Lawyers working at US firms in London have been revelling in the size of their salaries in their responses to the RollOnFriday Firm of the Year 2019 survey.

"It's hard to believe your bank balance on pay day", said a Kirkland & Ellis lawyer. An associate at Weil confessed, "I mean, I'm embarrassed to admit to my mum what I earn." A Skadden Arps associate was more transparent with mum and dad about the size of his paypacket. He's become the Bank of Son. "Paying off my parents' mortgage made the savage workload worth it", he said.

A Latham & Watkins associate had a so-so excuse for not paying off everyone's debts. He grumbled that the five year average exchange rate used to convert the dollar amount to sterling meant that L&W associates were "worse off than those floating rate junkies at Kirkland & Ellis".

Elsewhere, there are signs of frustration amongst lawyers whose firms now straddle the Atlantic. At Womble Bond Dickinson an associate said that pay was a "traditional gripe" for legacy Bond Dickinson, and now "the same is true of WBD". He still has hope for "some kind of pay review now we're Wombles", he said, "but [I'm] not holding my breath".



So far, it's a mixed bag in the Magic Circle according to their lawyers. An associate at Slaughter and May said pay was "always just enough to not justify leaving to go to a comparable UK firm, but not great". At Clifford Chance an associate felt they were paid less than peers at other Magic Circle firms "which is immensely frustrating", although he conceded that it was "still impossible to say that it's in any way 'bad'". A Linklaters lawyer was clkear-eyed: "it's hard to get too concerned about earning 'only' £100k all-in aged 26".

Other lawyers pointed to the difference in pay inside and outside London. At Burness Paull a lawyer said it was "slightly depressing when we provide Scottish support on London deals and realise their NQs earn more than our senior fee-earners". But apparently the classic trade-off applied: "the difference is worth it to have a life".

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Anonymous 11 January 19 12:10

"But apparently the classic trade-off applied: "the difference is worth it to have a life""

Having been on both sides of this (formerly at a MC firm, now working in the SW) this statement couldn't be more correct. Yes, you could earn more in the MC or at US firms (or in the city in general), but that would generally mean no work life balance and living near London or the commuter belt (argh). All told, it's worth getting paid less to be able to do unimportant things like leave the office at 5:30 most days, watch my children grow up and see my spouse every day.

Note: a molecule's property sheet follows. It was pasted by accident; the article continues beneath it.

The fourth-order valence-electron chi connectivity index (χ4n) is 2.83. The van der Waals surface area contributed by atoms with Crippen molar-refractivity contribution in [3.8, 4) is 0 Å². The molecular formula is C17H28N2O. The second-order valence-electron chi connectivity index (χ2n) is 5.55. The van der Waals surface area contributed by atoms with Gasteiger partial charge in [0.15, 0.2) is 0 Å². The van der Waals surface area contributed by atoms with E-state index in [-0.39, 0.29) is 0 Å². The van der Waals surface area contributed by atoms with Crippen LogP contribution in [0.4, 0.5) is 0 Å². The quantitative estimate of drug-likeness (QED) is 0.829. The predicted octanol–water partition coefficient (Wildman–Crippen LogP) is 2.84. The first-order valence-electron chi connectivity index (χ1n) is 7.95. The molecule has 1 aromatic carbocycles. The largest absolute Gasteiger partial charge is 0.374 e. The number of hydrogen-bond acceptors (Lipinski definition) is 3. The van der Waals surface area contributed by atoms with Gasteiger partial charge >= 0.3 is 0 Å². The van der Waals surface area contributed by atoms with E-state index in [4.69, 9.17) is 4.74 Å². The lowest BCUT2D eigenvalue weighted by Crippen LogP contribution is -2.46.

Anonymous31 11 January 19 20:39

hm, but won’t hours at Burness Paul be similar regardless of which office though? Especially if you are working on the same deals, as suggested. What more of a life would you have save perhaps an easier commute?

Bored 11 January 19 21:05

Why is this a story really worth publishing?

It’s hardly revelatory that certain lawyers get paid well, and spend their money as they choose.  If true, helping parents is a pretty noble thing to do.  

As for the regions v city debate - it’s old news. 

Most - but not all -  ambitious trainees and young lawyers would probably choose to work in the city at the top firms if they could because at that age gravitating to London is common, the money is good and the career prospects better if you have trained at a “name” firm.   Fine.  At 23 you can cope with late nights and relentless hours, and then burn the candle the other end socially.   Fast forward to your early 30s when the novelty has worn off, you want to buy a house, you realise you won’t make partner, and you want a family.....then many start looking for a more balanced option.  But having a big name on your CV helps with moving on.  It doesn’t make you a better lawyer.  But it makes you marketable.  

Yorkshire Boy 12 January 19 16:08

I have worked in Leeds for my entire career. Now mid 40s I am a Partner, self employed and earn £255k. That is more than enough for the life I need. Kids in private school. Big house. Nice car. Nice holidays. Sensible hours and the sensible workload. Yes I could be a partner at a city firm (or perhaps not!) but I’ll tell you what, I might get triple or 10x my salary but it would decimate my lifestyle. Not worth it. Time is the only thing you can’t buy or replace and the older you get the more valuable it becomes to you. Some people make a choice and good luck to them. Money isn’t everything though. 

Gromit 12 January 19 21:38

I’ve worked my whole career in SW, and it’s doesnt mean 9-5.30 by any stretch. If you’re at any larger firm then you’re lucky to finish by 7pm, and that’s on a good day. I’ve seen many London lawyer survive less than 2 years in Bristol when they mistakenly think it’ll be 9-5. Still better than the smoke.

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